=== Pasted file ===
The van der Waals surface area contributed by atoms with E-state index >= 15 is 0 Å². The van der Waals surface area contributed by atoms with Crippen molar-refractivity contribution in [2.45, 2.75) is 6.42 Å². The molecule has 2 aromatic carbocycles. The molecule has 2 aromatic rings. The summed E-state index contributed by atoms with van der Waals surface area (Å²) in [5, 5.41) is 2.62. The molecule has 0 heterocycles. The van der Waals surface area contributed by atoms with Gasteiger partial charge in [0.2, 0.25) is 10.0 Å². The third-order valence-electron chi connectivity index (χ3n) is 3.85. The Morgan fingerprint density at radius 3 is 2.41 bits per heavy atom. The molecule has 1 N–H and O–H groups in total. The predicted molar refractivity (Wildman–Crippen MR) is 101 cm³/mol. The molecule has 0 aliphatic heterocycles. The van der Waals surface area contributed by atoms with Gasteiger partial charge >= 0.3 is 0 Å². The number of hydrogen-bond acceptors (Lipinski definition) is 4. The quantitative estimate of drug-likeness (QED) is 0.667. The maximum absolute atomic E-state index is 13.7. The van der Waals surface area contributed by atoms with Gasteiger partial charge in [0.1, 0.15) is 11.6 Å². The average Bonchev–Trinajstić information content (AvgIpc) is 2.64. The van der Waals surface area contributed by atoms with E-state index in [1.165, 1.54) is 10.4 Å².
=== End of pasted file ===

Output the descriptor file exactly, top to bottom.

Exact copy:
The van der Waals surface area contributed by atoms with E-state index >= 15 is 0 Å². The van der Waals surface area contributed by atoms with Crippen molar-refractivity contribution in [2.45, 2.75) is 6.42 Å². The molecule has 2 aromatic carbocycles. The molecule has 2 aromatic rings. The summed E-state index contributed by atoms with van der Waals surface area (Å²) in [5, 5.41) is 2.62. The molecule has 0 heterocycles. The van der Waals surface area contributed by atoms with Gasteiger partial charge in [0.2, 0.25) is 10.0 Å². The third-order valence-electron chi connectivity index (χ3n) is 3.85. The Morgan fingerprint density at radius 3 is 2.41 bits per heavy atom. The molecule has 1 N–H and O–H groups in total. The predicted molar refractivity (Wildman–Crippen MR) is 101 cm³/mol. The molecule has 0 aliphatic heterocycles. The van der Waals surface area contributed by atoms with Gasteiger partial charge >= 0.3 is 0 Å². The number of hydrogen-bond acceptors (Lipinski definition) is 4. The quantitative estimate of drug-likeness (QED) is 0.667. The maximum absolute atomic E-state index is 13.7. The van der Waals surface area contributed by atoms with Gasteiger partial charge in [0.1, 0.15) is 11.6 Å². The average Bonchev–Trinajstić information content (AvgIpc) is 2.64. The van der Waals surface area contributed by atoms with E-state index in [1.165, 1.54) is 10.4 Å².